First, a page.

Guest post: If you know anything about the Amish

Originally a comment by Misty Griffin on What Amish life is really like, by an eyewitness.

This seems a little akward but I left the Amish 9 years ago. Reading some of these comments makes my blood absolutly boil. I beleive that people who are constantly saying that they have such nice Amish neighbors, they never see anything out of place, they are so well mannered and so on are just plain ignorant!!!!!!!!!!!!!!!!!!!!!

If you know anything about the Amish you will know that they are a closed society and they will not let you see anything they don’t want you to see. [Read more…]

The victims at the Lindt Café

The manager of the café and a barrister are the two hostages who were killed, The Australian reports.

The manager of the Lindt Café, Tori Johnson, 34, was one of the two hostages killed during the 16-hour siege, along with 38-year-old barrister Katrina Dawson.

Reports suggest Mr Johnson died after trying to knock the gun from the hand of Man Haron Monis shortly after 2am this morning.

That is, Monis murdered him. [Read more…]

Guest post: Upset people don’t process information well

Originally a comment by Brisvegan on Even when you are emotionally invested.

I am a law lecturer. Many of my students will go on to practice law. However, legal practice is enormously variable. Some will work in criminal law, dealing with the worst of offenders, some in family law, with distressing family breakdowns and some will work in areas like leasing or commercial transactions, which don’t require them to deal with the more traumatic sides of human experience. Each student must still study core curriculum that includes cases with very nasty facts. However, some very able students and lawyers will create a professional life that lets them avoid areas of practice that they personally can’t cope with.

I teach in an area where a bunch of cases on evidence law include details of sexual assaults. However, do I put sexual assault facts on exams? No. I can test the same knowledge without triggering sexual assault survivors by detailing assaults. [Read more…]

A one-way ticket to London please

Kunwar Khuldune Shahid tells us about a reactionary cleric who finds himself hoist by his own petard fatwa.

Pakistani pop singer turned religious cleric Junaid Jamshed has been accused of blasphemy recently. Jamshed has now taken refuge in London, rightly fearing for his life in Pakistan.

The allegation occurred after Jamshed re-enacted a hadith which suggests that the Prophet Muhammad’s youngest wife Ayesha occasionally faked illness to seek her husband’s attention. The re-enactment was entitled ‘even the prophet’s company cannot tame a woman’. [Read more…]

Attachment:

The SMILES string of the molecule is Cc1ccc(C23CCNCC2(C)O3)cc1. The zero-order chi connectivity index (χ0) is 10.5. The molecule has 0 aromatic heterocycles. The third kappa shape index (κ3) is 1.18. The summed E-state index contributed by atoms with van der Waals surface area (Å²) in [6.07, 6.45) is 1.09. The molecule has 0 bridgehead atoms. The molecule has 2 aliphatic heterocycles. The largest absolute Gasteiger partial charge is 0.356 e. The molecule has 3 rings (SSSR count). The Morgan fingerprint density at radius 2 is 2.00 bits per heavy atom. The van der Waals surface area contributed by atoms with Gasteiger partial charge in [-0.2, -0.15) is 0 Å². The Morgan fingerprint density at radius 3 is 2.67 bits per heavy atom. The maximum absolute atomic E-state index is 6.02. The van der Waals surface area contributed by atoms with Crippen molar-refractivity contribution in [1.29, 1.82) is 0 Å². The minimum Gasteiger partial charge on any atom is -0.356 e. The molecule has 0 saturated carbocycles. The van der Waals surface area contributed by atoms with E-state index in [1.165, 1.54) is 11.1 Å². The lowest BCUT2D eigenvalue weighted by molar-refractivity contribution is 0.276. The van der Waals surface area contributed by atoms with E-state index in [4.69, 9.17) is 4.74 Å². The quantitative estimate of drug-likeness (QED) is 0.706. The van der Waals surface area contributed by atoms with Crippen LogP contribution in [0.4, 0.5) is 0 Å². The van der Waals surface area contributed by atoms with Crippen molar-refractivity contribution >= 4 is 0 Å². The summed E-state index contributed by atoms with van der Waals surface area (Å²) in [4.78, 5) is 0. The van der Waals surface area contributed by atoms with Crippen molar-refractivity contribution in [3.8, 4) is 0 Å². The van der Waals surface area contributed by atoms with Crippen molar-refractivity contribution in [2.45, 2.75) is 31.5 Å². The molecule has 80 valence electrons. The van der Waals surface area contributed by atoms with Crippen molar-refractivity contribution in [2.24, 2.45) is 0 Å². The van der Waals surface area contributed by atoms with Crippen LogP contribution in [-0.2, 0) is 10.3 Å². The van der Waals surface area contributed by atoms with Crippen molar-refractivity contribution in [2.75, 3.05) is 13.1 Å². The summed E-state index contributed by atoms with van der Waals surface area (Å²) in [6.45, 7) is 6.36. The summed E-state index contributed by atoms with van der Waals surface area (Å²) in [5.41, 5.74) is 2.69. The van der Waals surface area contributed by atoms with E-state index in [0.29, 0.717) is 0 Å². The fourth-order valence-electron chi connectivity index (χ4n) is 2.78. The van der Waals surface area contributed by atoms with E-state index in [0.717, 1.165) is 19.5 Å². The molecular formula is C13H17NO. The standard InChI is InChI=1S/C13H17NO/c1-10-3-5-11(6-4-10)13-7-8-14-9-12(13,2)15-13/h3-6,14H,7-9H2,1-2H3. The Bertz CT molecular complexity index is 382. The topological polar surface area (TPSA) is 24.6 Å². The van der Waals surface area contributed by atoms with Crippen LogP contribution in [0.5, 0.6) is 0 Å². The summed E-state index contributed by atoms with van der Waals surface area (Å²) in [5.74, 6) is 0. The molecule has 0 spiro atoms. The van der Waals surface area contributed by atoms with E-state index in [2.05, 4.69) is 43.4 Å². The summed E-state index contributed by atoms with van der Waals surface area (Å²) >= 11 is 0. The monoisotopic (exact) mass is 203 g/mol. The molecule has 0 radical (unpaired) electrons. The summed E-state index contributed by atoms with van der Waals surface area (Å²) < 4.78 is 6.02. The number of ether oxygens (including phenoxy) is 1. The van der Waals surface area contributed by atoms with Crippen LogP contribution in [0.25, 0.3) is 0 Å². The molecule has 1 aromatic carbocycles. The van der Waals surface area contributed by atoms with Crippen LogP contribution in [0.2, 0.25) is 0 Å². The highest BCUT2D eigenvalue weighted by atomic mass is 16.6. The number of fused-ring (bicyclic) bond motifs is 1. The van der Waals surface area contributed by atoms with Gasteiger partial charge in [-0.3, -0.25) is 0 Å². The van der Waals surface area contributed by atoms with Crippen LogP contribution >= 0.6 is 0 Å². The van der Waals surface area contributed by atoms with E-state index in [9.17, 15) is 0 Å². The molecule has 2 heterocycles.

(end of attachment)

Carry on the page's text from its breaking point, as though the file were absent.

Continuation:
Now that’s a face

Last August Slate ran a piece debunking the mythmaking in the documentary Dinosaur 13, about the federal prosecution of a fossil-collector who found a 90% complete T Rex skeleton in 1990.

Dinosaur 13’s embattled hero is Peter Larson, introduced as a “brilliant paleontologist” by no less an authority on earth science than a former National Geographic photographer. In truth, Larson is a commercial collector and vendor of fossils. Paleontologists have formal training in graduate school, where they learn to excavate and document fossil finds to preserve invaluable information. Along the way, one hopes, they learn that fossils are part of the public trust, not to be hawked or pirated.

[Read more…]

Faces

It’s true, what several commenters said in response to the nightmare Deeni-doll – the Amish do have nightmare faceless dolls.

You can shop for them.

Blue John & Miriam Faceless Doll Couple

They’re rag dolls, soft and squashy for small children who like to squash things. They’re like Raggedy Anne and Andy, except…Anne and Andy have faces.

Having a taboo on human faces seems to me a wretched idea. Aversion to eye contact is a disability, not something to instill in people on purpose.

Leaving a footprint at Nazca is like leaving a footprint on the moon

Greg Laden is also outraged by Greenpeace’s vandalism of the Nazca site.

Greenpeace activists entered a restricted area in Peru, where the Nazca lines are located. They drove into the area, and walked around there, and laid out banners. The banners were then photographed from the air (from a drone, as I understand it) to produce a message supporting renewable something. I’m guessing energy. The message was not clear. Nor was the link between their big yellow banners and the sacred and ancient Nazca lines. [Read more…]